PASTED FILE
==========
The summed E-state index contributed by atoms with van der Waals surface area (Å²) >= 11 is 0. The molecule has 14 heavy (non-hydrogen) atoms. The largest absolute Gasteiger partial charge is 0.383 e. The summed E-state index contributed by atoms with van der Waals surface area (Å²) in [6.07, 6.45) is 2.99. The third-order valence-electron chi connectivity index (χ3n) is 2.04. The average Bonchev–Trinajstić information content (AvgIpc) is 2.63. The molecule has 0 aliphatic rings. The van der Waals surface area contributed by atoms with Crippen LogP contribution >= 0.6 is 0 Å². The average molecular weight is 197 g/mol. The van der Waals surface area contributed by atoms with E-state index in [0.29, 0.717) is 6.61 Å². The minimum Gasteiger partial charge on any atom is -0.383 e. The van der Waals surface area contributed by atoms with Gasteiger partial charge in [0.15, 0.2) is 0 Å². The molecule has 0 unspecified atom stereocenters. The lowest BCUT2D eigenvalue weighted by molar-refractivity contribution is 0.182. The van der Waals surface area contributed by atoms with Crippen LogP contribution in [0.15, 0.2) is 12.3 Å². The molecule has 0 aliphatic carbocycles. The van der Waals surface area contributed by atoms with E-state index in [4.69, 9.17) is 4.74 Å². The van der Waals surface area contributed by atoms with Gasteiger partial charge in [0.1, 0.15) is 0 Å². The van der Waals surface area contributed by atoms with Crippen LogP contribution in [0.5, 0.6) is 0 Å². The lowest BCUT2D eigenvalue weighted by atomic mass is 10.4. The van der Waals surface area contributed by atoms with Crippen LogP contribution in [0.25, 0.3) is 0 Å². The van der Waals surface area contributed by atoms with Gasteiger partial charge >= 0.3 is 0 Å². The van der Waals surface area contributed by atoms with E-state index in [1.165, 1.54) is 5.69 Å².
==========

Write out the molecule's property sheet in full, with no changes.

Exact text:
The summed E-state index contributed by atoms with van der Waals surface area (Å²) >= 11 is 0. The molecule has 14 heavy (non-hydrogen) atoms. The largest absolute Gasteiger partial charge is 0.383 e. The summed E-state index contributed by atoms with van der Waals surface area (Å²) in [6.07, 6.45) is 2.99. The third-order valence-electron chi connectivity index (χ3n) is 2.04. The average Bonchev–Trinajstić information content (AvgIpc) is 2.63. The molecule has 0 aliphatic rings. The van der Waals surface area contributed by atoms with Crippen LogP contribution >= 0.6 is 0 Å². The average molecular weight is 197 g/mol. The van der Waals surface area contributed by atoms with E-state index in [0.29, 0.717) is 6.61 Å². The minimum Gasteiger partial charge on any atom is -0.383 e. The van der Waals surface area contributed by atoms with Gasteiger partial charge in [0.15, 0.2) is 0 Å². The molecule has 0 unspecified atom stereocenters. The lowest BCUT2D eigenvalue weighted by molar-refractivity contribution is 0.182. The van der Waals surface area contributed by atoms with Crippen LogP contribution in [0.15, 0.2) is 12.3 Å². The molecule has 0 aliphatic carbocycles. The van der Waals surface area contributed by atoms with E-state index in [4.69, 9.17) is 4.74 Å². The van der Waals surface area contributed by atoms with Gasteiger partial charge in [0.1, 0.15) is 0 Å². The van der Waals surface area contributed by atoms with Crippen LogP contribution in [0.5, 0.6) is 0 Å². The lowest BCUT2D eigenvalue weighted by atomic mass is 10.4. The van der Waals surface area contributed by atoms with Crippen LogP contribution in [0.25, 0.3) is 0 Å². The van der Waals surface area contributed by atoms with Gasteiger partial charge >= 0.3 is 0 Å². The van der Waals surface area contributed by atoms with E-state index in [1.165, 1.54) is 5.69 Å².